This is the second post of a two-part essay on wisdom and education.
Qoheleth, “the son of David, king in Jerusalem” (1:1), casts a long eye on the course of life “to know and to search out and to seek wisdom and the scheme of things” (7:25). Taking an “under the sun,” or purely human and non-heavenly, approach, Qoheleth applies his “heart to seek and search out by wisdom” the way of life (1:3, 13). In reflecting on his experience through this vantage point, Qoheleth repeatedly comes to the same conclusion: life is “vanity,” or to give the literal translation of the Hebrew word hebel, life is “vapor” (1:14). It is insubstantial, momentary, and fleeting. To “know wisdom,” then, is to know the vexation of “striving after the wind” (1:17).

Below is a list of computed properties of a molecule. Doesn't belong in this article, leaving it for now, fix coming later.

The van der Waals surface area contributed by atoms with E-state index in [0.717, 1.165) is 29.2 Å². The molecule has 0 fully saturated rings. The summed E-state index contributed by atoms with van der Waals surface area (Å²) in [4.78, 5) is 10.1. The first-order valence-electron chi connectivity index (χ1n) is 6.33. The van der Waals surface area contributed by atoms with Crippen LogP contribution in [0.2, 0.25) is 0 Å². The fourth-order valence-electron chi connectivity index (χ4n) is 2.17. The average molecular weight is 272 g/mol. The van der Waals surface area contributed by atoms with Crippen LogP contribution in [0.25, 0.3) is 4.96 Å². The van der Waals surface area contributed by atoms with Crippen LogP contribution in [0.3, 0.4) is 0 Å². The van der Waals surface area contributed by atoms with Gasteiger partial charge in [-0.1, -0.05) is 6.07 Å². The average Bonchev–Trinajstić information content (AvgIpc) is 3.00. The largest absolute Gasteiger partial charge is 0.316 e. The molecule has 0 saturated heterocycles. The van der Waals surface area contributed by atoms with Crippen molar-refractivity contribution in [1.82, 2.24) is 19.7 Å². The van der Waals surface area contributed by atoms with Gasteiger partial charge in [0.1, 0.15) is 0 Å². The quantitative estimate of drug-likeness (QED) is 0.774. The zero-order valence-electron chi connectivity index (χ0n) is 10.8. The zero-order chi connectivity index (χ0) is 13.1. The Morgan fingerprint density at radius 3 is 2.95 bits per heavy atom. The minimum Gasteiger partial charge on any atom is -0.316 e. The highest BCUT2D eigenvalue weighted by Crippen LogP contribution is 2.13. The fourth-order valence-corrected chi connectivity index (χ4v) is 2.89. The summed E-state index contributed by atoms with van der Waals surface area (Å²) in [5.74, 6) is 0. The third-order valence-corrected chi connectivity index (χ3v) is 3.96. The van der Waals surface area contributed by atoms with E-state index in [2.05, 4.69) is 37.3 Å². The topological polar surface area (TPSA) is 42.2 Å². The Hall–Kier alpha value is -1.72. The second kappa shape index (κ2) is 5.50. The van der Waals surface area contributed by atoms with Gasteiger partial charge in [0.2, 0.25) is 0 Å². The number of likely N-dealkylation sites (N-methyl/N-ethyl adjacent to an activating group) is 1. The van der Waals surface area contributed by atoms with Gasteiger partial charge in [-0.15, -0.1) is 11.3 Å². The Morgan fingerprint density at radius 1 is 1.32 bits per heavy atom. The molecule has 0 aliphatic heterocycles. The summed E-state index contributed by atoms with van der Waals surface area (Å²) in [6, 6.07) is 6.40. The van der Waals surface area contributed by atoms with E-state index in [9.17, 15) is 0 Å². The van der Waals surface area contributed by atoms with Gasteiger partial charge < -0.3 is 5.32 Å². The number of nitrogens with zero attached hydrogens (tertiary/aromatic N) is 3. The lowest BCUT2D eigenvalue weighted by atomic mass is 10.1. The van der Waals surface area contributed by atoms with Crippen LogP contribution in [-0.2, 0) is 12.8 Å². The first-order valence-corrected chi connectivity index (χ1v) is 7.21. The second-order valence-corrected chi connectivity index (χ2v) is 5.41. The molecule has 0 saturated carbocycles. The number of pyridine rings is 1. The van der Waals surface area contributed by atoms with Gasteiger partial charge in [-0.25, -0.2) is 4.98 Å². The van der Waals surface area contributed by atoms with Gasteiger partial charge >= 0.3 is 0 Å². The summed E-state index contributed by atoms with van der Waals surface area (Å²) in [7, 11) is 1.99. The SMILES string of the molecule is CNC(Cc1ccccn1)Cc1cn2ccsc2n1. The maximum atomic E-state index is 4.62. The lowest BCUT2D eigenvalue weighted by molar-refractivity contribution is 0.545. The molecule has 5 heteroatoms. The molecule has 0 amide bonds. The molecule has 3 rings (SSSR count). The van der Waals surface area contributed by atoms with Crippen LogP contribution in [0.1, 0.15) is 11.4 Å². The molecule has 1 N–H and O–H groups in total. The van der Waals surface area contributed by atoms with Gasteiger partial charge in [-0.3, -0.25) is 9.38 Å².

Qoheleth’s major arguments for the non-existence of meaning in life “under the sun” can be summarized in five ways. Continue reading The Fruit and Cost of Wisdom